Cert: 15 / 115 mins / Dir. Jean-Marc Vallée / Trailer
You know what, I suspect that I'm not exactly the ideal target-demographic to get the most out of this film. I mean that shouldn't matter, obviously. A well-told story is still a well-told story, and Wild is a solidly assembled film indeed. It's more the story itself I couldn't get along with.
After the death of her mother leading to some cataclysmically poor life-choices, Cheryl Strayed looks to reconnect with herself on the Pacific Crest Trail, a mapped journey stretching from the Mexican border to Canadian one. Armed with only uncertainty, a backpack which weighs as much as she does, and a pair of chino-shorts which will offer her legs no protection whatsoever from the extremes of temperature or the desert and forest terrain she'll encounter along the way (she has proper trousers, she just spends most of the film wearing the shorts), Cheryl sets off to discover… well, I'm not sure, exactly.
The part I feel worst about, is that this is a true and often horrific story, yet I couldn't feel any sympathy for Cheryl before, during or after her journey. Her remarkably solitude-free hike*1 is punctuated regularly with flashbacks of the points in her life which led her to poorly-conceiving the trek, but for all the terrible decisions Cheryl made, the film seems to have her showing a worrying lack of contrition for the pain she caused others. By the time Ms Strayed stands in the rain giving life-lessons to a kid who's in need of acting-lessons, you can smell the finish line and it's all over bar a quick burst of crying and a 'oh alright then, I forgive me'.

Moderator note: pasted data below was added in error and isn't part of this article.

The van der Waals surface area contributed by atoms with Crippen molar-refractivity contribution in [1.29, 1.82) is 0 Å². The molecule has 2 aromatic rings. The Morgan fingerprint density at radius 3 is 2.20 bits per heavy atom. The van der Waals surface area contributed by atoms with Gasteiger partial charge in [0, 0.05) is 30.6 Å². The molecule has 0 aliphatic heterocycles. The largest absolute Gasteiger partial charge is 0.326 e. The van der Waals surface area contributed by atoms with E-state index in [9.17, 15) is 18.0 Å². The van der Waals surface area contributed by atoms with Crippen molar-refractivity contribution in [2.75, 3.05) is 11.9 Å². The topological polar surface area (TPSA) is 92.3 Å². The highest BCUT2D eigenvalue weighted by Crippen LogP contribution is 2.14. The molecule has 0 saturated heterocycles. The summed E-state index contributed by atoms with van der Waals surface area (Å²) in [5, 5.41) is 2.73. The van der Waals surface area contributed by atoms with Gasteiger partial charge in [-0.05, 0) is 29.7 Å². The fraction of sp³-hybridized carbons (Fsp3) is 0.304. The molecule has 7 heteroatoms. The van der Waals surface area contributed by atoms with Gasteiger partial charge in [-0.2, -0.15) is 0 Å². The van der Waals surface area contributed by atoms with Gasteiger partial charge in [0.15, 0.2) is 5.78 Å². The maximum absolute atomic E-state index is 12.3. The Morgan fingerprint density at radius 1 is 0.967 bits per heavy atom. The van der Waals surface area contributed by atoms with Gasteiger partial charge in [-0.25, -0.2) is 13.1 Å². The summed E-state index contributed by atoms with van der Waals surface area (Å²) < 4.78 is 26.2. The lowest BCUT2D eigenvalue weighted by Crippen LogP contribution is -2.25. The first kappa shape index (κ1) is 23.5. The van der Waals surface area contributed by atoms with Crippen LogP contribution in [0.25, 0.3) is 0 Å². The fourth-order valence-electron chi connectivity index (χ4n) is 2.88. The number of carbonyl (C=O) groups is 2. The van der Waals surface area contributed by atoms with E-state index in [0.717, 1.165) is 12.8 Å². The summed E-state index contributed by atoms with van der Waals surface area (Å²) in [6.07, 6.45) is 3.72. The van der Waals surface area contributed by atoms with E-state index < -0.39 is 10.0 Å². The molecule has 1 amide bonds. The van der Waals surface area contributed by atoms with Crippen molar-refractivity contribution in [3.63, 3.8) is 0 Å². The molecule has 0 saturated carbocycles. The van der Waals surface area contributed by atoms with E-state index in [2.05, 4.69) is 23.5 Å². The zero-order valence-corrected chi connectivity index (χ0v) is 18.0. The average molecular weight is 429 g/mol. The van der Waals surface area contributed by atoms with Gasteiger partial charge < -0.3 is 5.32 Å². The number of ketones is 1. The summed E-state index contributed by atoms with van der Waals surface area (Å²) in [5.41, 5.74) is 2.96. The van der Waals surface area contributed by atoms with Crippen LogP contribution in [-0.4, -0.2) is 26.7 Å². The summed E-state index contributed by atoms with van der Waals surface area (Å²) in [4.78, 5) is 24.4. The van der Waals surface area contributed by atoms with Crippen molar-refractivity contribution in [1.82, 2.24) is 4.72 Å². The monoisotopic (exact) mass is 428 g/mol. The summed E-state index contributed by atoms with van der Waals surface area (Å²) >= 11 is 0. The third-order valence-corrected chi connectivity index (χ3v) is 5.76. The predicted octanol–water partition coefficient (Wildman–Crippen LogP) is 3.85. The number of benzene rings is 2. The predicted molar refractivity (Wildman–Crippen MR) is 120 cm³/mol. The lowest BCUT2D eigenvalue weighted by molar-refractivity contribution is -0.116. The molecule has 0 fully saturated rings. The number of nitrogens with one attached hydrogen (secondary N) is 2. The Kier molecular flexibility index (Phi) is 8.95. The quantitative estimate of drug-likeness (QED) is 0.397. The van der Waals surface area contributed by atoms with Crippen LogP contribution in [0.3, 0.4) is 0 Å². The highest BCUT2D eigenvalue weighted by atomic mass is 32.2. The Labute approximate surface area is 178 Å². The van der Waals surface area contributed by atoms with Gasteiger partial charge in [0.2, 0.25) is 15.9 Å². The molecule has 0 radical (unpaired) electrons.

As journeys of self-discovery go, Wild is less 'the road to Damascus' and more 'are we there yet?'.
Although to be fair, if I woke up one morning with Cheryl Strayed's pre-journey life, I'd probably walk a thousand miles to get away from me, too.
Oh, ignore me. You'll probably like it.
In all honesty, I don't think it is.
Hallmark Channel, Sunday afternoon.
Although they'll probably cut out the tits and the heroin, I imagine.
It's certainly a good performance from Reece Witherspoon, but she can do more when she's got more to work with.
Witherspoon starred in Four Christmases alongside Jon Favreau, the voice of Mandalorian warlord Pre Vizsla in Star Wars: The Clone Wars.
*1 It's a pre-mapped trail, remember. Not like Robyn Davidson upping sticks and walking across Australia largely because she was bored of herself. And now look. I'm comparing the film unfavourably with another film that I didn't particularly love, either. THIS IS WHAT YOU'VE BROUGHT ME TO.
• ^^^ That's dry, British humour, and most likely sarcasm or facetiousness.
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